This past Sunday morning at Oak Grove Baptist I began a sermon series on the life of Samson. That life starts with his conception in the womb of his previously barren mother. But why did God choose to open her womb at that time? It was because Israel needed a leader (a Judge) to deal with the Philistines. As is the frequent pattern in the book of Judges, Israel did evil in the sight of the Lord, the Lord delivered them into the hands of an enemy race (in this case the Philistines), and then God raised up a Judge (in this case Samson) to deliver them from that enemy race.
But here’s the thing: Samson’s conception in his mother’s womb only came after the Philistines had oppressed Israel for 40 years. For that matter, even after Samson was born it would be several more years before he reached an age where he could fight the Philistines. The Bible doesn’t tell us precisely what that age was, but it records his first dealings with them as part of the circumstances surrounding his intended wedding to a Philistine girl (Judges 14:1-20). The death toll from that story is thirty Philistines. Most likely, Samson was twenty or so at the time of the story, give or take a few years either way. So, by doing the math, we come up with a period of approximately sixty years in which the people of Israel were delivered into the hands of the Philistines.
Now, I used to read such stories in the Bible and jump right over the sixty years to get to the part about Samson slaying all those Philistines. However, some of my experiences over the past ten or fifteen years have radically changed my perspective. Now my mind thinks different thoughts when I read this story. A couple of those thoughts are:
- How many Israelites died during the 40-60 years of Philistine oppression, never having seen God’s deliverance through Samson?
- Did the Israelites who were alive when the Philistine oppression began, and who soon afterward prayed prayers asking God to deliver them, have enough spiritual discernment to see the adult Samson as the answer to those longstanding requests? Or had they, years earlier, given up on God granting those requests?
Tell me, how would you feel if you were one of those Israelites who asked God to deliver your nation from the Philistines, but you died before Samson came along? On your death bed, what would your level of faith be? Believe me, there are people out there right now who have lost faith in God simply because years have now passed, even decades, and they haven’t seen Him move concerning their specific prayer requests.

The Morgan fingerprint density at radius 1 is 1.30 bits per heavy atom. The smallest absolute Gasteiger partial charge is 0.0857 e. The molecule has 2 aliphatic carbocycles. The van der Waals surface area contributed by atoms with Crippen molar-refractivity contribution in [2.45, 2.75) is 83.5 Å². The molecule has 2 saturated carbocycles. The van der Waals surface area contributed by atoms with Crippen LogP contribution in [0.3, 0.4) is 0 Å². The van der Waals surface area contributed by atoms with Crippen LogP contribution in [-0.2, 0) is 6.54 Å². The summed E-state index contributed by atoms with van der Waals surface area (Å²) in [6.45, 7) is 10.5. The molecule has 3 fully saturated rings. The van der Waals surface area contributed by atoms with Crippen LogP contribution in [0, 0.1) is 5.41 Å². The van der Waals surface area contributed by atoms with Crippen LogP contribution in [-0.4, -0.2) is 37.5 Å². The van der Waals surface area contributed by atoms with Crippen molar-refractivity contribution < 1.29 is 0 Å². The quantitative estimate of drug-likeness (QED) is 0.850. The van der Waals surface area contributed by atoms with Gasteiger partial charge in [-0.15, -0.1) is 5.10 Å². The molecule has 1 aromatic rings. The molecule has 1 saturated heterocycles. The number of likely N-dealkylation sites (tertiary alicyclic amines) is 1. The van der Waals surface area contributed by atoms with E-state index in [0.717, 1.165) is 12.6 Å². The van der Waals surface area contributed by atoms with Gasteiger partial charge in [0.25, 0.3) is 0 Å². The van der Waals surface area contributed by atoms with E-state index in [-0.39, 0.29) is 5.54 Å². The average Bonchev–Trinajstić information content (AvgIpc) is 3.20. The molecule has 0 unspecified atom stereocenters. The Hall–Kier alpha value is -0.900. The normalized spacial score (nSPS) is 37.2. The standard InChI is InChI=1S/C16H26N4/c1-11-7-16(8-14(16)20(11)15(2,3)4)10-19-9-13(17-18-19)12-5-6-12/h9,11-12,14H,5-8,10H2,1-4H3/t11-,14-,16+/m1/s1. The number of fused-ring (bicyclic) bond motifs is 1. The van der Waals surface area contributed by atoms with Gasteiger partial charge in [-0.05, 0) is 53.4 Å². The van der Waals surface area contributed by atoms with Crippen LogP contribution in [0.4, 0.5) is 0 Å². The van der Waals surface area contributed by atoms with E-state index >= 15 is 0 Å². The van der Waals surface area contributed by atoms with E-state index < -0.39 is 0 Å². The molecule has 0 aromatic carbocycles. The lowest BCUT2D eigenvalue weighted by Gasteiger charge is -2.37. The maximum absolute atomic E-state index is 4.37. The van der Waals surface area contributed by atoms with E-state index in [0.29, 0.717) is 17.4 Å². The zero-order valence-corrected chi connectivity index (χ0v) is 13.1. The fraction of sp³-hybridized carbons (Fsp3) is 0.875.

So, Christian, the next time you talk with someone who is honest enough to admit that they no longer have faith in God, take the time to ask about their reason. What you’ll find is that many of these people have stories of disappointment to tell. They didn’t become faithless overnight. It only happened after years of what they felt were unanswered requests.
We should all be glad that God sends Samsons every now and then. However, we should also be spiritually mature enough to acknowledge that sometimes the deliverance never comes, at least either not in this life or in our lifetime. Such times call for the highest level of faith and trust in God. Job said, “Thou He slay me, yet will I trust Him” (Job 13:15), and I think he meant that. Likewise, Shadrach, Meshach, and Abednego said, “If that is the case, our God whom we serve is able to deliver us from the burning fiery furnace, and He will deliver us from your hand, O king. But if not, let it be known to you, O king, that we do not serve your gods, nor will we worship the gold image which you have set up” (Daniel 3:17-18).
Why does God sometimes not send the deliverance? I don’t know. Why does He sometimes send it so late that its impact seems to get lost in all the years? I don’t know. Doesn’t He love us? Yes, He does. Will He bring good out of allowing us to remain in our state of oppression? Yes, He will. Will the Christian receive more eternal rewards for having to endure the oppression? Yes, he will. Will God’s purposes triumph over Satan’s purposes in the end? Yes, they will.
And so what is the hard truth that we need to learn? It’s this: Sometimes God either doesn’t send the Calvary at all or it rides in too late to do you any earthly good. This is something you’ll never hear from the “health-and-wealth” “prosperity” preachers of our day because they only talk about faith for deliverance, never faith for disappointment or faith for death. The reality is, though, that such faith is called for in the blank spaces that we find hidden between all the instances of deliverance in the Bible. We just have to retrain our brains to start noticing those spaces.